Meet the photographer:
Jackie Russo
Meet the photographer:
Jackie Russo
Meet the photographer:
Jackie Russo

A portrait photographer in Mexico City produced
pictures of eight UW teachers for our June 2020 issue.

CONTRIBUTOR SPOTLIGHT | June 2020

When tasked with photographing this year's Distinguished Teaching Award winners, we knew we'd have to get creative. The coronavirus pandemic had sent students home. Teachers were lecturing with laptops. Our long tradition of photographing the award winners, it seemed, had come to an end.

Then our Art Director Ken Shafer came across an article that showed how portrait photographer Jackie Russo was photographing people around the world from her home in Mexico City. She’s nearly 3,000 miles away from Seattle, but her approach seemed like a perfect match because it meant that the reader would see the teachers like their students do during quarantine classes.

We reached out to Russo and she gladly accepted the challenge. We are so impressed with how she pulled off this story, and we think you will be, too.

Russo often takes commissioned portraits of artists, filmmakers and other creatives, and she also does commercial photography for companies. She says that, in general, she tries to make sensitive, thoughtful portraits that pull out something about the subject that they identify with. Marrying elements of editorial and fashion photography, her pictures offer quiet, nuanced moments of elegant self-reflection. “The number one complaint I get from people is that they can’t use the pictures for their LinkedIn,” Russo says, laughing.

Inspired by movie poster photography, she took photography classes in high school and then studied photography at New York University’s Tisch School of the Arts. She stuck around New York for three years, working as a graphic designer and doing photography on the side, but left the city in 2015 with the intention of skewing her career back to photography. She worked on a documentary in South Africa, traveled down to South America and eventually landed in Mexico City.

As the daughter of a Mexican immigrant, Russo is currently working on a documentary project about others who have returned to live in Mexico. “We have very thin ties to our Mexican culture because of all the trauma that immigrants face, and because of the pressure to assimilate,” she says. “We come back here and we find ourselves in a cultural limbo, asking, ‘How much am I allowed to engage in Mexican culture?’ Technically, it’s part of my heritage, but I’m not even fluent in Spanish, so where do I land on the spectrum of this culture?”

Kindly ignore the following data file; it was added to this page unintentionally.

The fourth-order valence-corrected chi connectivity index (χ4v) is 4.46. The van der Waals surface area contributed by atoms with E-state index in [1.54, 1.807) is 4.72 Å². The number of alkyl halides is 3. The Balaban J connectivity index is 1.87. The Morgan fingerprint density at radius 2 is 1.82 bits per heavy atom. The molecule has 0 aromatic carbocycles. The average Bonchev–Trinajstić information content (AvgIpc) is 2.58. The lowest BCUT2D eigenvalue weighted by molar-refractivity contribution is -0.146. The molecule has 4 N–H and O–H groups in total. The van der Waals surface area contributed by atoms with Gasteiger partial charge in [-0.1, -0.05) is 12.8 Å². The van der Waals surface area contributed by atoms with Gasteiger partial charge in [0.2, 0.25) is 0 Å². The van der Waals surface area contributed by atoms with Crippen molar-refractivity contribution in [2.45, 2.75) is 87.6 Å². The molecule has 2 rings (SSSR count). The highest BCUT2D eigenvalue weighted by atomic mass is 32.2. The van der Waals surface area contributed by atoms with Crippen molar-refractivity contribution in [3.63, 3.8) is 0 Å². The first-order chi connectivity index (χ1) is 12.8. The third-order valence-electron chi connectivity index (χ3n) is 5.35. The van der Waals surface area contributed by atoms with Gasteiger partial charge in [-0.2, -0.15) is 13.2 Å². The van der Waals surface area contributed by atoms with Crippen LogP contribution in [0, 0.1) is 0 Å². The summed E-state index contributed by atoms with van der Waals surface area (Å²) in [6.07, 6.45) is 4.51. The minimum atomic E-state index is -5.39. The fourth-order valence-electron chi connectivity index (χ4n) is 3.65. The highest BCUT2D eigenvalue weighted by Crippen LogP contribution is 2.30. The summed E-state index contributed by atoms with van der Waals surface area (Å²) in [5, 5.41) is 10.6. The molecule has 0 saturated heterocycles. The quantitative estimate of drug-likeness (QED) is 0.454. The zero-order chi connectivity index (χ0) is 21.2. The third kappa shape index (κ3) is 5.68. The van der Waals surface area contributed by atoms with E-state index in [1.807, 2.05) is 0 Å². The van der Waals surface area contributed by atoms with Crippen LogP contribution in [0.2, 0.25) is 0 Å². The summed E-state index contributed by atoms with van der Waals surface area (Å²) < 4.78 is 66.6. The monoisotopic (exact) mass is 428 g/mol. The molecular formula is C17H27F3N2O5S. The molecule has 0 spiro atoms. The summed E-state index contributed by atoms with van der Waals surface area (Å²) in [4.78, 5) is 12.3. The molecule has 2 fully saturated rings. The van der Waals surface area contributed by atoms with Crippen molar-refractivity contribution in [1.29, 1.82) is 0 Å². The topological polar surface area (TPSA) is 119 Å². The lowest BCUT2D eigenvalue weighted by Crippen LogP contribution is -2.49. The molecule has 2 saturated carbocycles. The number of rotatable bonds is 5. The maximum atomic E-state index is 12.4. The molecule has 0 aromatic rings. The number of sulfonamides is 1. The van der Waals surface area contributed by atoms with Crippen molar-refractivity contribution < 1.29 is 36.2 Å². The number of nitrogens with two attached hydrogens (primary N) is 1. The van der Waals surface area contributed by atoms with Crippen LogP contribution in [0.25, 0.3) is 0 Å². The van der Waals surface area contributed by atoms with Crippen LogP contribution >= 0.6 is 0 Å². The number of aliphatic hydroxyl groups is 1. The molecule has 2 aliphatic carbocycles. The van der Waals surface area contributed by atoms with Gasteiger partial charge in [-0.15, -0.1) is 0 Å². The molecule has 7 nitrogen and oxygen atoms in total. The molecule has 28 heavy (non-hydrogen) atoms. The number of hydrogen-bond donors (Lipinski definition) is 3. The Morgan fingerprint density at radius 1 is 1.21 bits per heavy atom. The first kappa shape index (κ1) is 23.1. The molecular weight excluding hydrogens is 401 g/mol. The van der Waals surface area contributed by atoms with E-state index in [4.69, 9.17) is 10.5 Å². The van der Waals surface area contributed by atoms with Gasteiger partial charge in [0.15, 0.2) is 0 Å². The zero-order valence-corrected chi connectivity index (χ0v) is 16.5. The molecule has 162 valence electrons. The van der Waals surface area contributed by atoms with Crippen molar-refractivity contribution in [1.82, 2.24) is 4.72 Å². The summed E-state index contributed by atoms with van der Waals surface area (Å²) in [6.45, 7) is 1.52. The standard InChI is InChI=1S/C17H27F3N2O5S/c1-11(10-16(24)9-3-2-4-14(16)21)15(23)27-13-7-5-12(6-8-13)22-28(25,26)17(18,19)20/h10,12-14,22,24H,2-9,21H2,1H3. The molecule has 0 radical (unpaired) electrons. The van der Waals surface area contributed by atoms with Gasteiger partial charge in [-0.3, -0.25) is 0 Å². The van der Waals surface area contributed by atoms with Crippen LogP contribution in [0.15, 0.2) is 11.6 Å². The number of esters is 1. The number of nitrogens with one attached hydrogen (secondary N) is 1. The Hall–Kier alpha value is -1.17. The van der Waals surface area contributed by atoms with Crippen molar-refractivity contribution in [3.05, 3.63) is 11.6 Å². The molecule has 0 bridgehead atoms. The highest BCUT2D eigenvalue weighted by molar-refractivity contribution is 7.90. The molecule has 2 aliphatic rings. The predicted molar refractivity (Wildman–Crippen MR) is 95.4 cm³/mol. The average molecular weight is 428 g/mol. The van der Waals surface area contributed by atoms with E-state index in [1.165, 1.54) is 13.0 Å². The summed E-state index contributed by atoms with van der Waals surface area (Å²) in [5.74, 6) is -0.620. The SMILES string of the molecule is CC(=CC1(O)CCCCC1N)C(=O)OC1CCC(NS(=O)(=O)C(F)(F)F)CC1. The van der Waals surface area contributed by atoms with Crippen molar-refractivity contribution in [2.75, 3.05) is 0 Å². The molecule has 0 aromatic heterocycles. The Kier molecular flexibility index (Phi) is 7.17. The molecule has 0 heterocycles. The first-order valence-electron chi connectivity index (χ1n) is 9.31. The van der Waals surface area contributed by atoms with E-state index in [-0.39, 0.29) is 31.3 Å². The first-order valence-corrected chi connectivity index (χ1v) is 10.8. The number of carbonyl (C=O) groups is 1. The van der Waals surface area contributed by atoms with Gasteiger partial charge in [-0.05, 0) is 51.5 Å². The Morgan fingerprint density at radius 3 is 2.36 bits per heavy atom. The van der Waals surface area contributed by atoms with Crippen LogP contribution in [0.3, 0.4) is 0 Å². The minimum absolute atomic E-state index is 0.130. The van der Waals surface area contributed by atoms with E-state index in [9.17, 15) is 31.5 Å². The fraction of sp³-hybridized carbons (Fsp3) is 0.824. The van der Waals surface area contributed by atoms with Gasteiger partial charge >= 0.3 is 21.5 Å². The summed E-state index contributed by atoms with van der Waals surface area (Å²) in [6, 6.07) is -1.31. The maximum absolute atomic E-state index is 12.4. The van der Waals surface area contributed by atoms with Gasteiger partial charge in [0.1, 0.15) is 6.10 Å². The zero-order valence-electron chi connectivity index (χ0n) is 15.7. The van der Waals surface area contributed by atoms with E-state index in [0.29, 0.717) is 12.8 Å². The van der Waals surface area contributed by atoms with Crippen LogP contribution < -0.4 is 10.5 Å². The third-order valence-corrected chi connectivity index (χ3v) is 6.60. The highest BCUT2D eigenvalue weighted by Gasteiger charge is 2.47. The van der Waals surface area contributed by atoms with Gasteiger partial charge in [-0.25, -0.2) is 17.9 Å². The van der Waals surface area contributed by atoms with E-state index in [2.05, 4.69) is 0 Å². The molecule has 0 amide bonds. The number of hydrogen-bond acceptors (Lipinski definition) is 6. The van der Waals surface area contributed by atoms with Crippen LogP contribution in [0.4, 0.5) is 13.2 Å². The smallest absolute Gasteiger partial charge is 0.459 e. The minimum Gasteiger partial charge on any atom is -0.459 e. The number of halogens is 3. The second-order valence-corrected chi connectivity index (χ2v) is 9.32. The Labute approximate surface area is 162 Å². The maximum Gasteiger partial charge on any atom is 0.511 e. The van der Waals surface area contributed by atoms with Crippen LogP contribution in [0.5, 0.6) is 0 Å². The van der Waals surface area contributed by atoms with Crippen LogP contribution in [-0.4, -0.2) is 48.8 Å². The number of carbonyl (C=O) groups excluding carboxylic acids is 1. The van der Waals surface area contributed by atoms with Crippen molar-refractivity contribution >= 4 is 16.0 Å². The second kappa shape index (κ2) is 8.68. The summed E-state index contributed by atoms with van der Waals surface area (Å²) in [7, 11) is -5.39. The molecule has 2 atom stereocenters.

At the end of 2019, Russo started a project called Unseen along with the photographer Ryan Christopher Jones. It explores failure, or at least the perception of it, by highlighting work that photographers made but never got a chance to publish. “We wanted to show work that has never seen the light of day, that is a quote-unquote failure for whatever reason: a lack of funding, an idea that changes, or you couldn’t find a place to publish it. Just because it hasn’t seen the light of day doesn’t mean the photos are bad. There is a ton of great work sitting in people’s hard drives.”

Russo isn’t the only photographer taking webcam portraits. Far from it. Zoom, FaceTime and Skype have become the only way for many photographers to keep working. But there’s a particular poetry to Russo’s approach: In the stillness of these muted moments, you can almost hear the whir of the laptop fan and feel the sun slip inside the window. At a time when Russo’s subjects could surely use a break and a deep breath, her portraits seem to provide that to them, and to us as viewers.

As for the fact that most photographers are stuck in the same boat, with the same tools? It reminds Russo of college. “It’s like a cheesy photo school assignment that I had where we had to photograph a single egg for a week, and each day we had to make it look different. It pushes you to be creative, whether you want to or not, and to think in ways that you wouldn’t normally think. This moment is a little bit like that: You just have an egg. We’re all at home with our screens, so we’re all photographing our egg in different ways.”

You can see more of Russo’s work below, on her website and on her Instagram.